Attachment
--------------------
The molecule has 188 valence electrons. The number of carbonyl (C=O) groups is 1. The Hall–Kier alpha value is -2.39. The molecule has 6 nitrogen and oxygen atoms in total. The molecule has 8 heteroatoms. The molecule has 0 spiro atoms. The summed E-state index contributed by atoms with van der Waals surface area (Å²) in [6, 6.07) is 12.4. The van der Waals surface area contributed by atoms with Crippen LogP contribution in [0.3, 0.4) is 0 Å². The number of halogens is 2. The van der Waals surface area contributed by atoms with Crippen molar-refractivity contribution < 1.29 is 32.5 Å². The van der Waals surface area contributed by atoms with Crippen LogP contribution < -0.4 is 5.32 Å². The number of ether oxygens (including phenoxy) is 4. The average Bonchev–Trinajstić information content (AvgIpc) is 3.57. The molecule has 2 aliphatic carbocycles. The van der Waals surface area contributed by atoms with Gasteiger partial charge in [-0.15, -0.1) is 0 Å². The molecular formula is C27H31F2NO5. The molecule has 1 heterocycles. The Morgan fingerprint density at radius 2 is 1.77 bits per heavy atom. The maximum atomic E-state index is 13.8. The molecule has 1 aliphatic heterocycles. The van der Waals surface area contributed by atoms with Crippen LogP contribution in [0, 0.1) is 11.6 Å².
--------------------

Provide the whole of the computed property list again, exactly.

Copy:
The molecule has 188 valence electrons. The number of carbonyl (C=O) groups is 1. The Hall–Kier alpha value is -2.39. The molecule has 6 nitrogen and oxygen atoms in total. The molecule has 8 heteroatoms. The molecule has 0 spiro atoms. The summed E-state index contributed by atoms with van der Waals surface area (Å²) in [6, 6.07) is 12.4. The van der Waals surface area contributed by atoms with Crippen LogP contribution in [0.3, 0.4) is 0 Å². The number of halogens is 2. The van der Waals surface area contributed by atoms with Crippen molar-refractivity contribution < 1.29 is 32.5 Å². The van der Waals surface area contributed by atoms with Crippen LogP contribution < -0.4 is 5.32 Å². The number of ether oxygens (including phenoxy) is 4. The average Bonchev–Trinajstić information content (AvgIpc) is 3.57. The molecule has 2 aliphatic carbocycles. The van der Waals surface area contributed by atoms with Gasteiger partial charge in [-0.15, -0.1) is 0 Å². The molecular formula is C27H31F2NO5. The molecule has 1 heterocycles. The Morgan fingerprint density at radius 2 is 1.77 bits per heavy atom. The maximum atomic E-state index is 13.8. The molecule has 1 aliphatic heterocycles. The van der Waals surface area contributed by atoms with Crippen LogP contribution in [0, 0.1) is 11.6 Å².